Initially daily but now sporadic blog about anime and world animation with a specific focus on the artists behind the work. Written by Ben Ettinger.
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Sunday, May 27, 2007

08:20:32 pm , 1155 words, 3257 views     Categories: Animation, Denno Coil, TV

Denno Coil #3

This episode struck me as the most rhythmical, with the most forward drive. The team was actually a familiar one to me - storyboard/director Akitoshi Yokoyama and animation director Nobutake Ito. It was a surprise to find Nobutake Ito as AD (though now that I think about it, maybe they had him animate the last few shots of the previous episode as a lead-in to this one?), but after some thinking I remembered that I had seen this exact same team together before, in one of my favorite eps in recent memory, ep 21 of Samurai Champloo. And right afterwards they had worked together again on Kemonozume in the same capacity, namely in episode 5. Ep 10 of Kemonozume was one of the major Ito episodes, with not just AD by Ito but with most animation drawn by Ito. There were only two other animators - one of them Yokoyama. So clearly these two have developed a sort of camaraderie in recent years, and so it makes a little more sense to see them together again. And the results in this episode speak for themselves. This episode is just as tight as the others, but has a much more driven rhythm than the very laid back introductory episodes, particularly the first by Iso.

Animators of note in this episode include ex-Ghibli animator Hiroyuki Morita, who's now directing Gonzo's Bokurano, and ex-Ghibli animator Ikuo Kuwana, director of the memorable OVA Street Fighter Alpha: Generations. The lead animator in SFA:G, Hajime Shimomura, was also in an earlier ep of Coil. I would have expected more of a difference in the look with Ito as AD, but he didn't stick out here nearly as much as he did in his eps of Champloo. Honda and Ito are very different animators, and they have different styles of posing and so on, so there is a difference, but I would have been hard-pressed to notice if I didn't pay close attention. Ito has always focused on creating animation rich with natural and spontaneous poses and gestures, and he also endows this episode with a degree of nuanced acting like Honda. But it's not like in Kemonozume, where we were able to see the more idiosyncratic, raw side of Ito. Here we're seeing the professional Ito.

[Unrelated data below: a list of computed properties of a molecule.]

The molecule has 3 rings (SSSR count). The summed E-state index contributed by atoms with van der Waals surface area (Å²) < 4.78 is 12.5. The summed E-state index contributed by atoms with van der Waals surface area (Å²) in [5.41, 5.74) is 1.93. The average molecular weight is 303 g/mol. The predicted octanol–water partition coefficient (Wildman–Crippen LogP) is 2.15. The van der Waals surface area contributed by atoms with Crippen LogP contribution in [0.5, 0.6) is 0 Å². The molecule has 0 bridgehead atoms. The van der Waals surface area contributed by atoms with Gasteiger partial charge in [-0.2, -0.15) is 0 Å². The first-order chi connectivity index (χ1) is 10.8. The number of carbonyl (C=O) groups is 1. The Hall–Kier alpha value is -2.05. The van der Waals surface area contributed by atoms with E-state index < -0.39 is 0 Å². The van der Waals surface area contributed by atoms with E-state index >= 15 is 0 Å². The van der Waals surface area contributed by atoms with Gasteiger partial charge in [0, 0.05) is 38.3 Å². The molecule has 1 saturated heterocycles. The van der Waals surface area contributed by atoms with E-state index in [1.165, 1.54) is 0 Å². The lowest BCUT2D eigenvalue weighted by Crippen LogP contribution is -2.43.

Really the one who stood out as the star of this episode to me, though, was Akitoshi Yokoyama himself. His directing is fantastic. He is great at creating a solidly structured, thrilling, convincing flow of action, and he gave the Mojos lots of room to play out some incredibly fun - and funny - escapades. I haven't laughed this much watching an episode in a good while. I didn't think Coil would have this kind of breadth for humor, like that hilarious shot of Densuke breaking down weeping, and Oyaji's 10-point landing. I also like the way it sounds like they're using a rubber ducky to make all of Oyaji's vocalizations. The series is indeed much more laid back than I at first anticipated, with all of these humorous touches. It's interesting how it melds imaginative futuristic thinking with a more conventional eye for animated fun and a very retro, everyday feeling in the setting.